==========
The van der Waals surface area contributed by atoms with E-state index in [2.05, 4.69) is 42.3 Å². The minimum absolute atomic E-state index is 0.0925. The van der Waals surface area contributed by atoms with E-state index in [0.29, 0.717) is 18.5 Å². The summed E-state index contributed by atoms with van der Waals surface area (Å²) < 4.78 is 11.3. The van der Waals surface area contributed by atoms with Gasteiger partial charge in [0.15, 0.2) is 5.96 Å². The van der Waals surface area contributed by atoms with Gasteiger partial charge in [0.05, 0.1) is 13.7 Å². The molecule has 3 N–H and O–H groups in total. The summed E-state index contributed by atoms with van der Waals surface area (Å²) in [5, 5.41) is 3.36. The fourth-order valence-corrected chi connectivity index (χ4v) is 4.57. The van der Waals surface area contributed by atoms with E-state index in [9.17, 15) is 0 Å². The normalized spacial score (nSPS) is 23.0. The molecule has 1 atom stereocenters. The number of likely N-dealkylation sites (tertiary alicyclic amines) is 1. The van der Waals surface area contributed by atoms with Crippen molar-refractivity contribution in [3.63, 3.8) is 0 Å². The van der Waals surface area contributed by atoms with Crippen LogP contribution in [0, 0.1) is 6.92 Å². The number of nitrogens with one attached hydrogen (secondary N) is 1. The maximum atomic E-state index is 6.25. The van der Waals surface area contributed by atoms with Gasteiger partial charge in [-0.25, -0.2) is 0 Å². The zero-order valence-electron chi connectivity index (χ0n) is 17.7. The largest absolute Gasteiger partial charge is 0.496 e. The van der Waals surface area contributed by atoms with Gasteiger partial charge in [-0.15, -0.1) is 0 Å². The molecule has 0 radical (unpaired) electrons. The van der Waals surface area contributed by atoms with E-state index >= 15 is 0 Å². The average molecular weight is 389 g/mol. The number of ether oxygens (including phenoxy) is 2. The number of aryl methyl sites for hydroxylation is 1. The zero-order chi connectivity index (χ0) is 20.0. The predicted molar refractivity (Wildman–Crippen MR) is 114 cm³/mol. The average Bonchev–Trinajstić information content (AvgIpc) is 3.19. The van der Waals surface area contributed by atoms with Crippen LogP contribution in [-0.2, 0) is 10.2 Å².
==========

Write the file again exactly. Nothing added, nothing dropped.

The van der Waals surface area contributed by atoms with E-state index in [2.05, 4.69) is 42.3 Å². The minimum absolute atomic E-state index is 0.0925. The van der Waals surface area contributed by atoms with E-state index in [0.29, 0.717) is 18.5 Å². The summed E-state index contributed by atoms with van der Waals surface area (Å²) < 4.78 is 11.3. The van der Waals surface area contributed by atoms with Gasteiger partial charge in [0.15, 0.2) is 5.96 Å². The van der Waals surface area contributed by atoms with Gasteiger partial charge in [0.05, 0.1) is 13.7 Å². The molecule has 3 N–H and O–H groups in total. The summed E-state index contributed by atoms with van der Waals surface area (Å²) in [5, 5.41) is 3.36. The fourth-order valence-corrected chi connectivity index (χ4v) is 4.57. The van der Waals surface area contributed by atoms with E-state index in [9.17, 15) is 0 Å². The normalized spacial score (nSPS) is 23.0. The molecule has 1 atom stereocenters. The number of likely N-dealkylation sites (tertiary alicyclic amines) is 1. The van der Waals surface area contributed by atoms with Crippen molar-refractivity contribution in [3.63, 3.8) is 0 Å². The van der Waals surface area contributed by atoms with Crippen LogP contribution in [0, 0.1) is 6.92 Å². The number of nitrogens with one attached hydrogen (secondary N) is 1. The maximum atomic E-state index is 6.25. The van der Waals surface area contributed by atoms with Gasteiger partial charge in [-0.25, -0.2) is 0 Å². The zero-order valence-electron chi connectivity index (χ0n) is 17.7. The largest absolute Gasteiger partial charge is 0.496 e. The van der Waals surface area contributed by atoms with Gasteiger partial charge in [-0.15, -0.1) is 0 Å². The molecule has 0 radical (unpaired) electrons. The van der Waals surface area contributed by atoms with E-state index >= 15 is 0 Å². The average molecular weight is 389 g/mol. The number of ether oxygens (including phenoxy) is 2. The number of aryl methyl sites for hydroxylation is 1. The zero-order chi connectivity index (χ0) is 20.0. The predicted molar refractivity (Wildman–Crippen MR) is 114 cm³/mol. The average Bonchev–Trinajstić information content (AvgIpc) is 3.19. The van der Waals surface area contributed by atoms with Crippen LogP contribution in [-0.2, 0) is 10.2 Å².